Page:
FIG. 2b is a circuit diagram showing the construction of a conventional high power-factor electronic ballast employing a charge pumping capacitor, which improves a power factor using only the capacitor instead of an inductor on the basis of a charge pumping concept. This electronic ballast is disclosed in U.S. Patent, issued to Minoru Maechara, 1993.

With reference to FIG. 2b, the electronic ballast is provided with two main parts, or a power-factor correction circuit and a resonant inverter. The resonant inverter comprises a transformer Tx1 having a secondary winding connected to two fluorescent lamps connected in series, and preheating coils and capacitors connected respectively to filaments of the fluorescent lamps. The resonant inverter further comprises switches Q1 and Q2, a resonance circuit and a capacitor Cb for DC component prevention connected to a primary winding of the transformer Tx1. The resonance circuit is provided with a resonance inductor Lr and a resonance capacitor Cr. The switches Q1 and Q2 are controlled in a separate-excited manner to generate a resonance voltage, which is then applied to the fluorescent lamps through the secondary winding of the transformer Tx1 with an appropriate turn ratio.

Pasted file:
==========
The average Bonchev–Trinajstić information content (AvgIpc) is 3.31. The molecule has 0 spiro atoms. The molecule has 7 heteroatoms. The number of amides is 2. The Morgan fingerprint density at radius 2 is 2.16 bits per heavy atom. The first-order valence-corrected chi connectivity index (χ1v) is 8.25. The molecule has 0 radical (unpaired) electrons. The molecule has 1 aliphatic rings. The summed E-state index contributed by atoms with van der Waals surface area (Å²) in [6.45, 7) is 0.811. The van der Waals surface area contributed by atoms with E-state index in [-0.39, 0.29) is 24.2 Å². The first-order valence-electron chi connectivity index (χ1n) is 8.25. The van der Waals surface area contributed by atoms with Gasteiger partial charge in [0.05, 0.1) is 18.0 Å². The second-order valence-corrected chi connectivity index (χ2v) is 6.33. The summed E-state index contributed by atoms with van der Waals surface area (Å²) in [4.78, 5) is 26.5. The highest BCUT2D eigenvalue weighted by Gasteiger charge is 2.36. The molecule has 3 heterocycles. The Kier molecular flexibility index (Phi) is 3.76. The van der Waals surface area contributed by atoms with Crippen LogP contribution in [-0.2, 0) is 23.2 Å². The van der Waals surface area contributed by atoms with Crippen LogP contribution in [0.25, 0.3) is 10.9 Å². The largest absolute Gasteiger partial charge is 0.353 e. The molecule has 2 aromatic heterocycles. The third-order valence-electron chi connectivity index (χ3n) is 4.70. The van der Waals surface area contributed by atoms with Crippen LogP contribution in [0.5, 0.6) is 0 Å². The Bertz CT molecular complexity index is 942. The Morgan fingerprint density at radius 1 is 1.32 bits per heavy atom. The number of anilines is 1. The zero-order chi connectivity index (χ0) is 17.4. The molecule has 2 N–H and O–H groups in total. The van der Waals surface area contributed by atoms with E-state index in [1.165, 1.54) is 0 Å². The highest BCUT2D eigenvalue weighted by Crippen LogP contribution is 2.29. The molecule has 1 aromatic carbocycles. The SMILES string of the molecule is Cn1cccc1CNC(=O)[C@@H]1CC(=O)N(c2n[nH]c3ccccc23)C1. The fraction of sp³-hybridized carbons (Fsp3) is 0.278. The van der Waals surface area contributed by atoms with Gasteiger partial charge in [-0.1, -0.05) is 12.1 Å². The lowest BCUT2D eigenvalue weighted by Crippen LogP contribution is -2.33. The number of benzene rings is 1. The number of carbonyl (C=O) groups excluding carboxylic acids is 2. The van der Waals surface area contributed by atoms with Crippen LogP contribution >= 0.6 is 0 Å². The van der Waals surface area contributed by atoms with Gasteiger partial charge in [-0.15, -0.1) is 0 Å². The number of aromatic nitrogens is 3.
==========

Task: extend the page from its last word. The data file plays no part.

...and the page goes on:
The power-factor correction circuit has a simple construction consisting of only a charge pumping capacitor Cin and a diode Dc and performs the following operation. Assuming that a voltage Va across the resonance capacitor Cr is an individual high-frequency voltage source, the charge pumping capacitor Cin connected to the resonance capacitor Cr acts as a charge pump to allow the flow of current from an AC input power source to a DC-link capacitor Cdc through rectifying diodes D1-D4 and the diode Dc. In the case where a DC-link voltage Vdc across the DC-link capacitor Cdc is set to a value higher than a peak value of an input voltage Vsrc from the AC input power source by adjusting a capacitance of the charge pumping capacitor Cin, none of the diode Dc and rectifying diodes D1-D4 conduct, thereby causing the amount of charges being charged and discharged on/from the charge pumping capacitor Cin to vary in proportion to a variation of the input voltage Vsrc. As a result, because the average amount of input current traces the input voltage Vsrc, a power factor approximate to 1 can be obtained.